Clay Matthews III Super Bowl Film Study – Tracking the Packers Predator

You may not have known it from casually watching the game or reading the stat sheet, but Clay Matthews III (CM3) was the focal point of the Super Bowl. When Matthews was on the field, both the Steelers’ and the Packers’ strategies revolved directly around Clay Matthews.

As I went back and watched the TV broadcast for the first time (I had only seen the game live previously), I decided to focus in on Matthews. All the post game talk had been about how Matthews was used by the Packers, but I was also curious about what the Steelers did to counteract the potential descriptiveness of Matthews.

I’ll discuss the Steelers’ strategy and then  move on to Dom Capers evil plan for CM3. But first, here’s a tally of what Matthews did on each play.

Matthews Tracking Summary:

16: Running plays AT CM3

4:  Running plays AWAY FROM CM3

23:   Controlled Blitzes: (comes and then pulls up – making sure Roethlisberger didn’t have an escape route to his side)

10: Real Blitzes: (CM3 coming all out after the QB)

6:  Drops in coverage

8:  Plays “I Spy” with Roethlisberger.

Pittsburgh Steelers:

The next time someone criticizes Clay Matthews for not having a sack or making any big plays in a game, remember this; one way or another, opposing teams must structure their entire game plan to account for Clay Matthews.

Some teams have taken the approach of double and triple teaming him and running their offense away from his side. The 49ers tried this, and I wrote about it in a previous Matthews Film Study of the San Francisco 49ers game.

Pittsburgh, as might be expected with Mike Tomlin and Dick Lebeau as their coaches, took the opposite approach. They decided to go right at him.  Their plan was to run at him all day with good old fashioned power football. Tight ends, fullbacks, tackles, pulling guards, you name it,  they ran them head on at Matthews all day.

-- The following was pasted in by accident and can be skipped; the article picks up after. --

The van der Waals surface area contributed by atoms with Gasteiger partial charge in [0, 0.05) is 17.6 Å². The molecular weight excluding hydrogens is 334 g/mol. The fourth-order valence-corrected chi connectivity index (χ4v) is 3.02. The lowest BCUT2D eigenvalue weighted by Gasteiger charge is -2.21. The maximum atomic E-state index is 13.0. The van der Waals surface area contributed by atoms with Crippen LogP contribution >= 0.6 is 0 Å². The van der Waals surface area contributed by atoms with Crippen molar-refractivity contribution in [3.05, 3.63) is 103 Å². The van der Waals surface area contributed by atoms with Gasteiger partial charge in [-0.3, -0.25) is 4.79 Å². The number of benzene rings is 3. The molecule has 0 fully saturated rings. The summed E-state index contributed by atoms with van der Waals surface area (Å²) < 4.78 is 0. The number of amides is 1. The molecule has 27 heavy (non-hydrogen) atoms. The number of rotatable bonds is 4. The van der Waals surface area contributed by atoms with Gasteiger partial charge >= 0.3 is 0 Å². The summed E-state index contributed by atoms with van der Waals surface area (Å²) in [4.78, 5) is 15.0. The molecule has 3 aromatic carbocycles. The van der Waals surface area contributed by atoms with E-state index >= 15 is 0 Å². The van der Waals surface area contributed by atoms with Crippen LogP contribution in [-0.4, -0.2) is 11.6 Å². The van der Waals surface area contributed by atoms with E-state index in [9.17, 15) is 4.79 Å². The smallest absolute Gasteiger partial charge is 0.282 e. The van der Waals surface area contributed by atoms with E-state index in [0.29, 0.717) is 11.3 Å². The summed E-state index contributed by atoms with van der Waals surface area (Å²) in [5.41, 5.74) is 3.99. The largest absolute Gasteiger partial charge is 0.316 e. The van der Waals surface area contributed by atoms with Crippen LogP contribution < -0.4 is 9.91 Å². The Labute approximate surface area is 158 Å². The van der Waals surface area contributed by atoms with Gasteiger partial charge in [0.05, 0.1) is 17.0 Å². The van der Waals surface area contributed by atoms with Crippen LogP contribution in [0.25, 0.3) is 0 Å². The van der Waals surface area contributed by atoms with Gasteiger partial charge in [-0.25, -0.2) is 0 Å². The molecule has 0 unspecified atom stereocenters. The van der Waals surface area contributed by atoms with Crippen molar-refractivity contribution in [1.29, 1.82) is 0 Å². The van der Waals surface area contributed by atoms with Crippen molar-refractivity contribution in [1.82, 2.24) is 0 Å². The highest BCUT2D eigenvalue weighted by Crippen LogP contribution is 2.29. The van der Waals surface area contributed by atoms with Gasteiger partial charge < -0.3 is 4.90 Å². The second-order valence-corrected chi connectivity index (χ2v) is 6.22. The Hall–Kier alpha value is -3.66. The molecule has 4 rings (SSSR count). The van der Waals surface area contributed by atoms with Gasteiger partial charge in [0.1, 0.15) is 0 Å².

On NFL Network’s Sound FX (around the 2:34 mark), Steelers running back coach Kirby Wilson says to Issac Redman about Matthews, “He doesn’t want to take on the run. He’s a pass-rush specialist… We’re going to keep pounding their ass on this play and make this guy quit eventually.”



Green Bay Packers 2010 Season Ends – What Happens Next?

The Packers will have a busy offseason.

We’ve seen how Super Bowl winners and losers both get plundered for spare parts after they win their championships.

Jonathan Vilma and Jammal Brown were lured away from the ’09 Saints. Bryant McFadden and Larry Foote left the ’08 Steelers. Anquan Boldin, Antrel Rolle and Karlos Dansby all eventually departed Arizona. The Packers will have to deal with eager suitors for Cullen Jenkins and James Jones, among many others.

Re-signing Jenkins should be the priority for this club in the offseason, depending on how effective they think Johnny Jolly can be. It’ll be interesting to see how much money they’re willing to give Jones, as well as how much he’ll be offered by clubs that saw his big plays against Atlanta and his big drops against Pittsburgh and Philadelphia.

There’s no indication that Donald Driver will hang up his cleats, but if he does (or his $5 million salary is deemed too high for a No. 3 WR) and Jones leaves, the Packers will be forced to take a receiver high in the draft.

Also on draft day, the Packers will have decisions to make on their offensive line. Chad Clifton coming back for another year would help, but the Packers will have to figure out if Bryan Bulaga can be their long-term LT. We also need to find a permanent fixture at RT if that’s the case. A dedicated return specialist might be in the mix, along with competition at kicker.

Daryn Colledge, long regarded as the weak link on the offensive line, should face fierce competition in training camp from a T.J. Lang fully recovered from wrist surgery last offseason.

The Packers will have an abundance of players in training camp, including a barbershop quartet of OLBs (Walden, Zombo, Poppinga, Jones) and a bouquet of strong safeties (Bigby, Peprah, Burnett, Smith). I’m excited to see what Frank Zombo looks like in his second season of transitioning from defensive end to OLB. Additionally, this might be the year that Thompson spends a high pick on a complement to CMIII (Casey Matthews, anyone?)

A.J. Hawk’s $10 million-for-this-year contract will need to be restructured. If a salary cap is reinstated, the Packers will be spending a ton of their money at ILB (Chillar, Barnett and Bishop all have fairly recent new contracts) and may consider trading one of them away.